BEIJING, Aug. 22 (Xinhua) -- A documentary about China's comfort women has grabbed the attention of the nation since its debut last week.
The documentary "Twenty Two" features the tale of 22 comfort women, a euphemism used for girls and women forced into sexual slavery by the Japanese during WWII.
The film became an unexpected hit, with box office revenue exceeding 139 million yuan (20.8 million U.S. dollars) within nine days, according to Maoyan, a major film database in China, making it the first Chinese documentary to surpass 100 million yuan at the box office.
"Twenty Two" scored 8.9 out of 10 points on Douban, a popular movie rating platform in China, higher than 80 percent of its peers in the documentary film category.
Theaters have increased the number of viewings from 1.5 percent per day on its release to 9.8 percent currently.
"The meaning behind the film is worth a five-star review. It might be the last video recording those women alive," said a popular comment on Douban.
"Thanks for letting me get closer to this group of women. After watching it, I felt so sorry for their past misfortune, but so happy for their peaceful days now," said another comment on Douban.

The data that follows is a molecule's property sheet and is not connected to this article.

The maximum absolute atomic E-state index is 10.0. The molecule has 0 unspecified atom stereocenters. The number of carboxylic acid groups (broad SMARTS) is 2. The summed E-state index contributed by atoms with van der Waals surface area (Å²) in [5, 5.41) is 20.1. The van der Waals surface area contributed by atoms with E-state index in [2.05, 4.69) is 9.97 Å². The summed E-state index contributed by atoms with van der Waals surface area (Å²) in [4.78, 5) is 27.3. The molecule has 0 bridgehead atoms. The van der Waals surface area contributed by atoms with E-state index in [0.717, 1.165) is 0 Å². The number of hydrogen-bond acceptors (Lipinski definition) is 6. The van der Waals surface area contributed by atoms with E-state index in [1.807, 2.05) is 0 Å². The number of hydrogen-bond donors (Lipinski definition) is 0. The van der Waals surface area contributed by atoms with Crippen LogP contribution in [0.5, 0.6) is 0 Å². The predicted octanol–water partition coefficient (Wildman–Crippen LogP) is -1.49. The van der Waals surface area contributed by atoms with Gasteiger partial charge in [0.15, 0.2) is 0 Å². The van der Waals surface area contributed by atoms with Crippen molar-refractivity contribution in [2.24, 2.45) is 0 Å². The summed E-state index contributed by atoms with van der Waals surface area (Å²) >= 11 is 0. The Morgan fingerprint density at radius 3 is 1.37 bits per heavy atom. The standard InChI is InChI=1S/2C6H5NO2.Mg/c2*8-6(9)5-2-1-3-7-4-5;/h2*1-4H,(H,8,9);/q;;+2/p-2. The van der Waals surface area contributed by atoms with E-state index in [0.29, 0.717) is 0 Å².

Some 400,000 women across Asia were forced to be comfort women for the Japanese army during WWII, nearly half of them Chinese, according to the Research Center for Comfort Women at Shanghai Normal University.
Old age is now taking the lives of comfort women, and only 14 comfort women are still alive on the mainland, according to the center.
Huang Youliang, one of the protagonists in "Twenty Two", died on Aug. 12, two days before the debut. Among the 22 women featured in the documentary, 14 have passed away since 2014.
"I feel guilty, probably because they are passing away, and we are too late to visit," said Li Liangfen, a moviegoer.
Huang is also the last victim to have attempted to sue the Japanese government over sexual slavery on the Chinese mainland, according to Su Zhiliang, director of the research center.
A total of 24 Chinese comfort women, including Huang, have attempted to sue the Japanese government in four cases since 1995, though all have failed. Huang never received justice or the apology she longed for in her lifetime.
"I hope at least one woman can receive an official apology from Japanese government, while they are alive," another Douban user said.
After showing the day-to-day lives of the comfort women, the film thanks and acknowledges the 32,099 people who helped crowdfund the film.
The film's director Guo Ke promised to donate all profits from the film to NGOs working for comfort women.
"We will also visit the women each year, trying our best to help them," Guo said.